Summary

Help people find what they are looking for. Most web users have simple desires on their mind like find some essential information or download a live cd. Even if you can not provide this, you can say that you do not and why. And deal with users that come to your site like something worthful that should not be wasted easily!

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Filed under Free Software, GNOME, Technology

Gnome Yelp is much too slow

If you start GNOME help the first time this takes a lot of time. On my system (1.4 Ghz) I am guessing it needs about 30 seconds (and therefore about 6 times slower than Epiphany) – and you do not get any hint if something is happening. I do not know what they are doing that makes it so damn slow, but my suggestion would be to dump Yelp alltogether and use Epiphany by default. With that decision you get a help faster and also have the full featured browser. Maybe give epiphany a start option like epiphany –help-browser to get in a special mode and thats it. The current status is just unbearable. A help must be available very quick – at best instantly. Everything else does not work at all.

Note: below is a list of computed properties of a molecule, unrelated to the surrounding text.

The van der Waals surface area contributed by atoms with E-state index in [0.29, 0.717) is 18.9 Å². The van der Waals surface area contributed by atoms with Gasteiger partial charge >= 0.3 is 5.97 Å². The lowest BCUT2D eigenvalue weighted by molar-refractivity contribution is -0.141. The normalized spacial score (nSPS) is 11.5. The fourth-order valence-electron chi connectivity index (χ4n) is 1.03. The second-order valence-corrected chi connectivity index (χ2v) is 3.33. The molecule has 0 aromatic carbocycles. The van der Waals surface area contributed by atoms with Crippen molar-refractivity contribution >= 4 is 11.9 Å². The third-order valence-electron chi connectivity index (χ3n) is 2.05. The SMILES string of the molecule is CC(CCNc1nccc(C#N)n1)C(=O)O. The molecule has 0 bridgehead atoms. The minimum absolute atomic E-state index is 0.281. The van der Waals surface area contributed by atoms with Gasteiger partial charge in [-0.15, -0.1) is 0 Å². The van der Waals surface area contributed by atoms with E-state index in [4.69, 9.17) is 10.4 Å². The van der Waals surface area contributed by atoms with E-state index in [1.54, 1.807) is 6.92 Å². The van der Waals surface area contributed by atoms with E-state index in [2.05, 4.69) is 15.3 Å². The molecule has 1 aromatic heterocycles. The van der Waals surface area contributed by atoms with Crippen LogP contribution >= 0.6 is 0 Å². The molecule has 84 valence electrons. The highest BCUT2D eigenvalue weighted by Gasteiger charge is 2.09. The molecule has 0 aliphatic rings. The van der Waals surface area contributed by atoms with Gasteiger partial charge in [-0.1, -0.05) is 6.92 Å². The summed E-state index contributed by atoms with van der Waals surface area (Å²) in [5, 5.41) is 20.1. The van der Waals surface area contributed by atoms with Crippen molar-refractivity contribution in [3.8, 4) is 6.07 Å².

Also I would suggest to minimize the offline help and rather link to the web for uptodate help. Maybe as an option allow people to download the online help as a package. Today it does not make much sense to reduce help to just some official offline help. Like in Ubuntu you get the most help that makes sense in wikis rather than the official documentation.